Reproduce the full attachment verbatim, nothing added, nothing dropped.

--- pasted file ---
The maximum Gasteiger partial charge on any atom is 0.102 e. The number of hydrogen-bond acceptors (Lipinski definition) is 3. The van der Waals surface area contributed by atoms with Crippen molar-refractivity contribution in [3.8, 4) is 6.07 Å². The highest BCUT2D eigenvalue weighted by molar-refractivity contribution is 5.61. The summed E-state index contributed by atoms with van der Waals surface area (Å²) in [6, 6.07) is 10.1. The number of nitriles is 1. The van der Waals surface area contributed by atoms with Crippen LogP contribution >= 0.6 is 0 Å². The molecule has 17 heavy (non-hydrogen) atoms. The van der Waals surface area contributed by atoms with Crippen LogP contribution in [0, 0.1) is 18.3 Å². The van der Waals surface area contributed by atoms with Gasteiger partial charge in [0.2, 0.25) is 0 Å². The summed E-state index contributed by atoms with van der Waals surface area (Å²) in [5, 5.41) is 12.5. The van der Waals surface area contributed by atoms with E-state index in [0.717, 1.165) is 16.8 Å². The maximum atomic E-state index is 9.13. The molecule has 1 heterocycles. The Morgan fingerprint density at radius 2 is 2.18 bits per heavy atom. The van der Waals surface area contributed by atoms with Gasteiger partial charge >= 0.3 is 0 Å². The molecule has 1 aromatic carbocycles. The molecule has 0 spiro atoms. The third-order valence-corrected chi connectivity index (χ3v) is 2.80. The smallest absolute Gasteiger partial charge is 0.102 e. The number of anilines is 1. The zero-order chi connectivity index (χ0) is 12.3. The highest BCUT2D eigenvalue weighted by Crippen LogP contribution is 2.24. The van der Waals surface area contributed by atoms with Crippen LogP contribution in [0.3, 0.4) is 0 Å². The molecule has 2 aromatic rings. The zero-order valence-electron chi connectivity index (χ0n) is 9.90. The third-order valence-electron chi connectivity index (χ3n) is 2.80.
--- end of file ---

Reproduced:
The maximum Gasteiger partial charge on any atom is 0.102 e. The number of hydrogen-bond acceptors (Lipinski definition) is 3. The van der Waals surface area contributed by atoms with Crippen molar-refractivity contribution in [3.8, 4) is 6.07 Å². The highest BCUT2D eigenvalue weighted by molar-refractivity contribution is 5.61. The summed E-state index contributed by atoms with van der Waals surface area (Å²) in [6, 6.07) is 10.1. The number of nitriles is 1. The van der Waals surface area contributed by atoms with Crippen LogP contribution >= 0.6 is 0 Å². The molecule has 17 heavy (non-hydrogen) atoms. The van der Waals surface area contributed by atoms with Crippen LogP contribution in [0, 0.1) is 18.3 Å². The van der Waals surface area contributed by atoms with Gasteiger partial charge in [0.2, 0.25) is 0 Å². The summed E-state index contributed by atoms with van der Waals surface area (Å²) in [5, 5.41) is 12.5. The van der Waals surface area contributed by atoms with E-state index in [0.717, 1.165) is 16.8 Å². The maximum atomic E-state index is 9.13. The molecule has 1 heterocycles. The Morgan fingerprint density at radius 2 is 2.18 bits per heavy atom. The van der Waals surface area contributed by atoms with Gasteiger partial charge >= 0.3 is 0 Å². The molecule has 1 aromatic carbocycles. The molecule has 0 spiro atoms. The third-order valence-corrected chi connectivity index (χ3v) is 2.80. The smallest absolute Gasteiger partial charge is 0.102 e. The number of anilines is 1. The zero-order chi connectivity index (χ0) is 12.3. The highest BCUT2D eigenvalue weighted by Crippen LogP contribution is 2.24. The van der Waals surface area contributed by atoms with Crippen LogP contribution in [0.3, 0.4) is 0 Å². The molecule has 2 aromatic rings. The zero-order valence-electron chi connectivity index (χ0n) is 9.90. The third-order valence-electron chi connectivity index (χ3n) is 2.80.